Dealing with the Emotional Toll of Naplan

Naplan is a stressful time for everyone involved. We spend so much time drilling facts and formulae into our children to prepare them for the exam that sometimes we forget about the emotional side of the equation. Today’s blog delves into a couple of methods for helping children through the upcoming days, and seeing them come out the other side no worse for wear.

Without a doubt, Naplan is a stressful time of year for teachers. It’s also a stressful time for students, especially those in Year 3 facing the pressure of exams for the first time. Whilst a lot of effort is put into preparing students to answer the questions, I think there needs to be a stronger element of teaching children the right mindset and helping them to cope emotionally with the strain.

Parents will be the source for a large portion of this education, however not all children will have access to a good support network. That’s why I believe teachers should also be providing help in this area, though is not something that should be a burden to teachers. There are many simple things that can be done at home or in the classroom to build a child’s confidence, some of which I will go into detail below.

Surprise, surprise, communication is at the top of my list. We are never going to be able to help children if we don’t know that there is a problem, let alone what that problem is. The key to communication is to be approachable so that children feel able to talk. Putting aside 15 minutes at the end of class for a relaxed discussion will give the kids a chance to air their thoughts.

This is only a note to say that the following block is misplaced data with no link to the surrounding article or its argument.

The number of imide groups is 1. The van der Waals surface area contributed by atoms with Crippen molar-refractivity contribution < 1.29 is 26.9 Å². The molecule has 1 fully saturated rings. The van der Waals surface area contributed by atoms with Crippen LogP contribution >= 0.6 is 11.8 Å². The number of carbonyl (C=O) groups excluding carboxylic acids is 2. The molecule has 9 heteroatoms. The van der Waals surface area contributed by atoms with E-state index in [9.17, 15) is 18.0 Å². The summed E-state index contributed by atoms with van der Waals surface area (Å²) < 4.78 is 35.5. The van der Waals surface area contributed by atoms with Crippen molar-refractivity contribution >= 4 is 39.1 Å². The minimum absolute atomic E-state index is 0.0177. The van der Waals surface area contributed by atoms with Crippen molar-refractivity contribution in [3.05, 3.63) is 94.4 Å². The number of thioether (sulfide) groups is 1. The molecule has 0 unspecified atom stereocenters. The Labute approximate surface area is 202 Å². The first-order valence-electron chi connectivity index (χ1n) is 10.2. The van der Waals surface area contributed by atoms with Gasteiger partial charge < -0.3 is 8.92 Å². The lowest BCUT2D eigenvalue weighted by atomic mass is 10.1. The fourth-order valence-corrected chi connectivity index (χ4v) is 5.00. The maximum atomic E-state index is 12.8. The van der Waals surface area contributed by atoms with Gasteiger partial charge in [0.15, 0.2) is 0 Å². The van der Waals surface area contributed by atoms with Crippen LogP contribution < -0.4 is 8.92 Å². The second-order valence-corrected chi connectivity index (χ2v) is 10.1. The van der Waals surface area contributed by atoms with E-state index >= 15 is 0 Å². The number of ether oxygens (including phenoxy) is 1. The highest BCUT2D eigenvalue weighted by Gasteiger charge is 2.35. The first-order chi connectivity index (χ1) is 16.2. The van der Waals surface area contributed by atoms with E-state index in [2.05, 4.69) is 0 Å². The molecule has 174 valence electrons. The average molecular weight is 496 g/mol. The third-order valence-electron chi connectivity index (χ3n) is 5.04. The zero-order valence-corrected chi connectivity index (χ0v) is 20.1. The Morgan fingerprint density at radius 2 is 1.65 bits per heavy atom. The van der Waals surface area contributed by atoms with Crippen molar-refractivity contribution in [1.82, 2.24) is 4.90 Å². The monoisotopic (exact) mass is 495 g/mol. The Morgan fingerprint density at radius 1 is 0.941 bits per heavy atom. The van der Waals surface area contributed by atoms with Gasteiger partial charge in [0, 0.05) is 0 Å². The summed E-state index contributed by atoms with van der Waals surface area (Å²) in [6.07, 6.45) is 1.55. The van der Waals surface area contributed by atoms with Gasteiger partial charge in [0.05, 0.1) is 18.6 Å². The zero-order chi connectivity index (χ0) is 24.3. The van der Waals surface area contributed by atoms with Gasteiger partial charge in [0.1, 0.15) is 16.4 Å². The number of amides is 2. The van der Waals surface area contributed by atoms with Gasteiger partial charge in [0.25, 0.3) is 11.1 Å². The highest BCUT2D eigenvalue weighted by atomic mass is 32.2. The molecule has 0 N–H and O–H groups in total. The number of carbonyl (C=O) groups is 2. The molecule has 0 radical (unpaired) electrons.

This isn’t always enough though. I was a shy child who would sit and stress but never talk up. I worried about exams, I worried about life. However, asking someone for help would never have even crossed my mind. Anonymous questions are great for kids like I was. Questions with no names attached, placed in a jar and answered by the teacher will give those too shy or too afraid of being teased a chance to get heard.

It’s scary to think about kids having stress, but that’s what we’re talking about. Just like for adults, stress is a poison that feeds on itself and the best antidote for stress is relaxation. Taking a moment and focussing on the breath coming in and out of your body is the basis for many forms of meditation. It is also simple enough to teach to children as a way for them to calm their pre-Naplan nerves. There are many other techniques to help relax your mind and body, the important thing is to give the children the tools for them to be able to cope with the pressure.

The biggest thing for children to understand is that Naplan is just a snapshot of one moment in life. It is no indication of a child’s future success. Getting high marks is no guarantee for happiness later in life. As such, all you can do is try your best. With the massive focus that society can place on Naplan, it’s no wonder that kids feel under pressure to achieve amazing results. The truth is that it is just a test focussing on specific elements taught at school. Not scoring as well as someone else in Year 3 is not the end of the world.

It’s worth considering these ideas when preparing your class or children for Naplan. Whilst they may not result in higher test scores, they will help children to be less stressed and happier. Personally, I believe the world is stresful enough as it is, we don’t need to be adding more for our children.


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